A new and vintage collection of jazz guitar heroes, like Joe Pass, Herb Ellis, Charlie Byrd, Kenny Burrell and many more.
Conceived in the early 1930s, the electric guitar became a necessity as jazz musicians sought to amplify their sound to be heard over big bands.
Arguably, no other musical instrument had greater influence on how music evolved since the beginning of the twentieth century.
Although the earliest guitars used in jazz were acoustic and acoustic guitars are still sometimes used in jazz, most jazz guitarists since the 1940s have performed on an electrically amplified guitar or electric guitar.
Traditionally, jazz electric guitarists use an archtop with a relatively broad hollow sound-box, violin-style f-holes, a "floating bridge", and a magnetic pickup. Solid body guitars, mass-produced since the early 1950s, are also used.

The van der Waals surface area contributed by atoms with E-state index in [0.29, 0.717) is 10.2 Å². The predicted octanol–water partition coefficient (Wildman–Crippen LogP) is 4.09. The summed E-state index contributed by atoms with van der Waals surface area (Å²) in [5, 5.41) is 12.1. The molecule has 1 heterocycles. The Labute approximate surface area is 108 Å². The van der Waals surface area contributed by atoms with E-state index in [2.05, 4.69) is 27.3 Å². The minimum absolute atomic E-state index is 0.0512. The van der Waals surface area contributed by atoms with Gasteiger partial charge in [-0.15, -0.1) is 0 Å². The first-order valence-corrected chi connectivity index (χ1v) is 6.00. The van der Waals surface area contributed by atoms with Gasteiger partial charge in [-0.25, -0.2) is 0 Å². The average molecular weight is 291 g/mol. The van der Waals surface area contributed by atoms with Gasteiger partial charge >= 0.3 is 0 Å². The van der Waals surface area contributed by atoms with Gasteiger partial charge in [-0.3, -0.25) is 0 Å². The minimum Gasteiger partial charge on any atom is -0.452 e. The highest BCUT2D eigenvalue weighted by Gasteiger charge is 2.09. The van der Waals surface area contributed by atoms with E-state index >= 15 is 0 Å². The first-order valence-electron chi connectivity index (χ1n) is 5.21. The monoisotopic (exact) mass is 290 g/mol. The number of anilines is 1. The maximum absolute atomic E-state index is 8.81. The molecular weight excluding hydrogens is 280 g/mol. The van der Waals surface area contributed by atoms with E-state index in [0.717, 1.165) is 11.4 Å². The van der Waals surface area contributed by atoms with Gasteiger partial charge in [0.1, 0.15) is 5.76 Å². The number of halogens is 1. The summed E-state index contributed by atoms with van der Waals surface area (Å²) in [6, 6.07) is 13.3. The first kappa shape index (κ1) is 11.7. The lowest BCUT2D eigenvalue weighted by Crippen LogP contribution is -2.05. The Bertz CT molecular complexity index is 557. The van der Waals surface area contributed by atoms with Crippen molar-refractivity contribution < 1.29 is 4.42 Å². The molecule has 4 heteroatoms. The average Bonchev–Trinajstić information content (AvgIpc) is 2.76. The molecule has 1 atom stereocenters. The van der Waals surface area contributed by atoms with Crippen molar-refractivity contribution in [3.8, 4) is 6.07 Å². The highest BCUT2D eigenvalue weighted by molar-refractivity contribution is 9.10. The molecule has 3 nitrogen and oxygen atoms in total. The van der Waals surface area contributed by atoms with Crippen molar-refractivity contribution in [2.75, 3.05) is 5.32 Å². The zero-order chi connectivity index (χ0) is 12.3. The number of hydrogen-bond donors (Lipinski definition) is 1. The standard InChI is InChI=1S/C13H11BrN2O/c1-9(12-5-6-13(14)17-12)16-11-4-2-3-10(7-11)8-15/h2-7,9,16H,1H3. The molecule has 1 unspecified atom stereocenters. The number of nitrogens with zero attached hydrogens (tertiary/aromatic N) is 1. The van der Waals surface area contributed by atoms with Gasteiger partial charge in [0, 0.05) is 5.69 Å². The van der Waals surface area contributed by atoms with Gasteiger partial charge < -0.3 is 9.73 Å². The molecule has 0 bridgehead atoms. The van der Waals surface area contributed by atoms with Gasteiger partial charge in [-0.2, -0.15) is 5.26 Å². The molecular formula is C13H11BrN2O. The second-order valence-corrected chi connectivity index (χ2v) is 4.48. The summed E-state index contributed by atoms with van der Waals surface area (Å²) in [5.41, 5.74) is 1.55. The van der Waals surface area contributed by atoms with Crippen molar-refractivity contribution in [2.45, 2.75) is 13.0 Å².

Jazz guitar playing styles include "comping" with jazz chord voicings (and in some cases walking bass lines) and "blowing" (improvising) over jazz chord progressions with jazz-style phrasing and ornaments.
Comping refers to playing chords underneath a song's melody or another musician's solo improvisations.
When jazz guitar players improvise, they may use the scales, modes, and arpeggios associated with the chords in a tune's chord progression and elements of the tune's melody.